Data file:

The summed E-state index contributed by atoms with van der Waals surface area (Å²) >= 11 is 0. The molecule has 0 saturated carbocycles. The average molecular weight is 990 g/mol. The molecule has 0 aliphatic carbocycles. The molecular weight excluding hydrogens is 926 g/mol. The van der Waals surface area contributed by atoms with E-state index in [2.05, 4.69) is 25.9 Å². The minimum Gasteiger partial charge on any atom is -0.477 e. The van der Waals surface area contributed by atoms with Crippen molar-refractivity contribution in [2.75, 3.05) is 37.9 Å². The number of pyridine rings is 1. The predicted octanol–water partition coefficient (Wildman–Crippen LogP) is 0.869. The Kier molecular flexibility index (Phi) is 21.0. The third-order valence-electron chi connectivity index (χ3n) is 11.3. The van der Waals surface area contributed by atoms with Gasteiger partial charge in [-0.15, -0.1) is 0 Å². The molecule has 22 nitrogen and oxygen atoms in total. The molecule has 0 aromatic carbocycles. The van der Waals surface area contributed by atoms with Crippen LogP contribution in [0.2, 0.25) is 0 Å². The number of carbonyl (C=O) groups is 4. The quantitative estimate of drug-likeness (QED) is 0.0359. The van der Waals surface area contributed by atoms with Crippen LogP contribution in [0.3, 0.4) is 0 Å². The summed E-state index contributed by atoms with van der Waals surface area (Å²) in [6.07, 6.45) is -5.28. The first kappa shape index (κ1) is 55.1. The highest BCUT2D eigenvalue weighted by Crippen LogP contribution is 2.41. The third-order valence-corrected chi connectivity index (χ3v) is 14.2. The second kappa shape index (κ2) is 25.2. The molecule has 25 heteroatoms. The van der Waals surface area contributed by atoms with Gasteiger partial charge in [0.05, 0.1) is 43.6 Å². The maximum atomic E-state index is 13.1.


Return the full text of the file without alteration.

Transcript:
The summed E-state index contributed by atoms with van der Waals surface area (Å²) >= 11 is 0. The molecule has 0 saturated carbocycles. The average molecular weight is 990 g/mol. The molecule has 0 aliphatic carbocycles. The molecular weight excluding hydrogens is 926 g/mol. The van der Waals surface area contributed by atoms with E-state index in [2.05, 4.69) is 25.9 Å². The minimum Gasteiger partial charge on any atom is -0.477 e. The van der Waals surface area contributed by atoms with Crippen molar-refractivity contribution in [2.75, 3.05) is 37.9 Å². The number of pyridine rings is 1. The predicted octanol–water partition coefficient (Wildman–Crippen LogP) is 0.869. The Kier molecular flexibility index (Phi) is 21.0. The third-order valence-electron chi connectivity index (χ3n) is 11.3. The van der Waals surface area contributed by atoms with Gasteiger partial charge in [-0.15, -0.1) is 0 Å². The molecule has 22 nitrogen and oxygen atoms in total. The molecule has 0 aromatic carbocycles. The van der Waals surface area contributed by atoms with Crippen LogP contribution in [0.2, 0.25) is 0 Å². The number of carbonyl (C=O) groups is 4. The quantitative estimate of drug-likeness (QED) is 0.0359. The van der Waals surface area contributed by atoms with Crippen LogP contribution in [0.3, 0.4) is 0 Å². The summed E-state index contributed by atoms with van der Waals surface area (Å²) in [6.07, 6.45) is -5.28. The first kappa shape index (κ1) is 55.1. The highest BCUT2D eigenvalue weighted by Crippen LogP contribution is 2.41. The third-order valence-corrected chi connectivity index (χ3v) is 14.2. The second kappa shape index (κ2) is 25.2. The molecule has 25 heteroatoms. The van der Waals surface area contributed by atoms with Gasteiger partial charge in [0.05, 0.1) is 43.6 Å². The maximum atomic E-state index is 13.1.